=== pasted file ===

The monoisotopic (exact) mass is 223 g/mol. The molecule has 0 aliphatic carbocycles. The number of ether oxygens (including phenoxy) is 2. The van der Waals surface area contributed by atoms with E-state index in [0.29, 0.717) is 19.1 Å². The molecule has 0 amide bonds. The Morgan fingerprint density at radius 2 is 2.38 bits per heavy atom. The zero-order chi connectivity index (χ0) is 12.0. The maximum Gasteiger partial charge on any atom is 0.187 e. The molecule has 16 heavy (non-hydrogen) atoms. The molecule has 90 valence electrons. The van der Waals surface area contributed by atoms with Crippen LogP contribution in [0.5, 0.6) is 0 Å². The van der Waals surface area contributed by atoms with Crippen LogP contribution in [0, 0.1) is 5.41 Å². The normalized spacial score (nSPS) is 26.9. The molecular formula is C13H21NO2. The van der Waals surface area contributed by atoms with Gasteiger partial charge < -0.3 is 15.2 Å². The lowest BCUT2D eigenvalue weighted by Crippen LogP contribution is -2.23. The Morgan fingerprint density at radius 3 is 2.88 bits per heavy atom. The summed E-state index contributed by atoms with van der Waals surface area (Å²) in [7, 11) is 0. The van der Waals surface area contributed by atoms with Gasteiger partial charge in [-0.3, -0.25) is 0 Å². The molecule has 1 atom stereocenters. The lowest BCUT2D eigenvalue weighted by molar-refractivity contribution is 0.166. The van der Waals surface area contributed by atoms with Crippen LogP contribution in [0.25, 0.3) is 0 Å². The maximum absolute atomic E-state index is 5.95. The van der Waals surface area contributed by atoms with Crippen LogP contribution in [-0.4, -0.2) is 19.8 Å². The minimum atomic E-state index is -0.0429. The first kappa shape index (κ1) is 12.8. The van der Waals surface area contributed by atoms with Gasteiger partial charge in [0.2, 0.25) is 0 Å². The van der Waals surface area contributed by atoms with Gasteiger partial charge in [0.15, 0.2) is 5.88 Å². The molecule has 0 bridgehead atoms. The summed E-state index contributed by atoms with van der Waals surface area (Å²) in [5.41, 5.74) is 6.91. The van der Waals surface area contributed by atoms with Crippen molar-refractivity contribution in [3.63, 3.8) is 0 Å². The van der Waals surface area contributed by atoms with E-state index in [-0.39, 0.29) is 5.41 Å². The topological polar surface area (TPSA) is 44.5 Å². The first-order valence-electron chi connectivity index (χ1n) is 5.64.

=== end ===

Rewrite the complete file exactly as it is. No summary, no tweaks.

The monoisotopic (exact) mass is 223 g/mol. The molecule has 0 aliphatic carbocycles. The number of ether oxygens (including phenoxy) is 2. The van der Waals surface area contributed by atoms with E-state index in [0.29, 0.717) is 19.1 Å². The molecule has 0 amide bonds. The Morgan fingerprint density at radius 2 is 2.38 bits per heavy atom. The zero-order chi connectivity index (χ0) is 12.0. The maximum Gasteiger partial charge on any atom is 0.187 e. The molecule has 16 heavy (non-hydrogen) atoms. The molecule has 90 valence electrons. The van der Waals surface area contributed by atoms with Crippen LogP contribution in [0.5, 0.6) is 0 Å². The van der Waals surface area contributed by atoms with Crippen LogP contribution in [0, 0.1) is 5.41 Å². The normalized spacial score (nSPS) is 26.9. The molecular formula is C13H21NO2. The van der Waals surface area contributed by atoms with Gasteiger partial charge < -0.3 is 15.2 Å². The lowest BCUT2D eigenvalue weighted by Crippen LogP contribution is -2.23. The Morgan fingerprint density at radius 3 is 2.88 bits per heavy atom. The summed E-state index contributed by atoms with van der Waals surface area (Å²) in [7, 11) is 0. The van der Waals surface area contributed by atoms with Gasteiger partial charge in [-0.3, -0.25) is 0 Å². The molecule has 1 atom stereocenters. The lowest BCUT2D eigenvalue weighted by molar-refractivity contribution is 0.166. The van der Waals surface area contributed by atoms with Crippen LogP contribution in [0.25, 0.3) is 0 Å². The maximum absolute atomic E-state index is 5.95. The van der Waals surface area contributed by atoms with Crippen LogP contribution in [-0.4, -0.2) is 19.8 Å². The minimum atomic E-state index is -0.0429. The first kappa shape index (κ1) is 12.8. The van der Waals surface area contributed by atoms with Gasteiger partial charge in [0.2, 0.25) is 0 Å². The van der Waals surface area contributed by atoms with Gasteiger partial charge in [0.15, 0.2) is 5.88 Å². The molecule has 0 bridgehead atoms. The summed E-state index contributed by atoms with van der Waals surface area (Å²) in [5.41, 5.74) is 6.91. The van der Waals surface area contributed by atoms with Crippen molar-refractivity contribution in [3.63, 3.8) is 0 Å². The van der Waals surface area contributed by atoms with E-state index in [-0.39, 0.29) is 5.41 Å². The topological polar surface area (TPSA) is 44.5 Å². The first-order valence-electron chi connectivity index (χ1n) is 5.64.